European wildcat

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European wildcat[1]
Felis silvestris silvestris Luc Viatour.jpg
Scientific classification
Kingdom: Animalia
Phylum: Chordata
Class: Mammalia
Order: Carnivora
Family: Felidae
Genus: Felis
Species: F. silvestris
Subspecies: F. s. silvestris
Trinomial name
Felis silvestris silvestris
Schreber, 1775
Leefgebied wilde kat 2.JPG
Approximate European wildcat range within Europe (also in Turkey and Caucasus)

The European wildcat (Felis silvestris silvestris) is a subspecies of the wildcat that inhabits the forests and grasslands of Europe, as well as Turkey and the Caucasus Mountains. It has been extirpated from Scandinavia, England, and Wales and numbers in Scotland are critically low. Some authorities restrict F. s. silvestris to populations of the European mainland, in which case populations of Scotland, Mediterranean islands, Turkey, and Caucasus are regarded as separate subspecies.

In appearance the European wildcat is much bulkier than the African wildcat and the domestic cat, although its weight is similar to the average house cat, as males of the species weigh an average of 5 kg (11 lb) and females 3.5 kg (7.7 lb), with strong seasonal weight fluctuations of up to 2.5 kg (5.5 lb). The wildcat's thick fur, size, and non-tapered tail are its distinguishing traits[2] It normally would not be mistaken for the domestic cat, although in practice, it is less clear whether the two are distinguished correctly.[3] Predominantly nocturnal, the wildcat is active in the daytime in the absence of human disturbance.[4][5]


Felis silvestris silvestris.jpg

Wildcats were common in the European Pleistocene era; when the ice vanished, they became adapted to a life in dense forests. They also live in grasslands.[6] In most European countries, they have become very rare. Although legally protected, they are still shot by people mistaking them for feral domestic cats. In the Scottish Highlands, where approximately 400 were thought to remain in the wild in 2004, interbreeding with feral cats is a significant threat to the wild population's distinctiveness.[7] Although Spain and Portugal are the West European countries with the greatest population of wild cats, the animals in these region are threatened by breeding with feral cats and loss of habitat.[8][9] In the 1990s, the easternmost populations in Ukraine, Moldova, and the Caucasus were threatened by destruction of broad-leaved forests, entailing a reduction of their range. Only small numbers occur in protected areas.[10]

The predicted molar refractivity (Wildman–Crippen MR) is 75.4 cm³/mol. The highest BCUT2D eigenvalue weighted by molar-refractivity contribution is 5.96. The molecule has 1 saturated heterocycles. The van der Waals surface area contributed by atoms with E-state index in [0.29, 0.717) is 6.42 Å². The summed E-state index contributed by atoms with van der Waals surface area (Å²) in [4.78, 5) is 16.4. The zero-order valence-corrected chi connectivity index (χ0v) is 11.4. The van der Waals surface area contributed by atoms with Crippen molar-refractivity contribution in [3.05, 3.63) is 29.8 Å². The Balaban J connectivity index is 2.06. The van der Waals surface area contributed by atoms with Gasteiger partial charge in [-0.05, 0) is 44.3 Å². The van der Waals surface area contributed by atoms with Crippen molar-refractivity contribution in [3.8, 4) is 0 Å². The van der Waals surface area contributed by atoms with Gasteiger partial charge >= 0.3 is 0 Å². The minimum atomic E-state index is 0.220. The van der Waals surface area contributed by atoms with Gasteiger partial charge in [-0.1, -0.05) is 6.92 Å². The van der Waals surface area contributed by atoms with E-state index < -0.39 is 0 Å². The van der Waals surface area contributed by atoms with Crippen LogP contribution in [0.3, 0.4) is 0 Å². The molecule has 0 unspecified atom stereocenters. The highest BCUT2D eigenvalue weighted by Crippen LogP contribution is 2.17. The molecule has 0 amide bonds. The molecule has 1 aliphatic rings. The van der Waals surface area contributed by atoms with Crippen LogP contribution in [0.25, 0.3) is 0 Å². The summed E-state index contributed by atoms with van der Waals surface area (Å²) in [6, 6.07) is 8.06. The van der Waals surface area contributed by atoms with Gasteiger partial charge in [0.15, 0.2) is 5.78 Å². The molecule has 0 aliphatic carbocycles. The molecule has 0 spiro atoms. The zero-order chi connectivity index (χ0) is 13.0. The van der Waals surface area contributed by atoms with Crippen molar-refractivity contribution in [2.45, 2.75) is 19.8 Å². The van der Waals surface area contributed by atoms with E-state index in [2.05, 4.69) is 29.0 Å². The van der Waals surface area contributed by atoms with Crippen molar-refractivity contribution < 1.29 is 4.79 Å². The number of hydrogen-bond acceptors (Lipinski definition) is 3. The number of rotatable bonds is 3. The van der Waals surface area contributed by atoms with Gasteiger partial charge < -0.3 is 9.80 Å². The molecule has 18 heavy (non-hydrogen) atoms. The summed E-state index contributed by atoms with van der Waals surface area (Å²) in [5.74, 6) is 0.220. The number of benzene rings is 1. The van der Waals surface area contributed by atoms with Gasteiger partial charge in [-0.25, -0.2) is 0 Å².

In 2012, conservationists reported discovering previously unknown populations of Scottish wildcats living in the Cairngorms National Park, but still threatened because of crossbreeding with domestic and feral cats. The scientists reported 465 potential sightings,[11][12][13] in response, the Scottish Wildcat Association refuted the claims stating in their website, social networks, and press interviews that the sightings were defined as hybrid crossbreeds by leading experts, and that the wildcat population was likely well below 100 individuals.[14]

In September 2012, following a review of 2,000 records of camera trap sightings, eyewitness reports, and road kills, the Scottish Wildcat Association (SWA) warned that Scottish wildcats could be extinct in the wild within months, their analysis suggesting that the number of pure-bred cats had fallen to approximately 35 individuals.[15] A severe reduction of rabbit populations due to myxomatosis has hastened the wildcat's decline.[6] In March 2013, the Royal Zoological Society of Scotland said it encouraged collection of biological material, but that cloning would be considered only after "all other avenues have been exhausted."[16]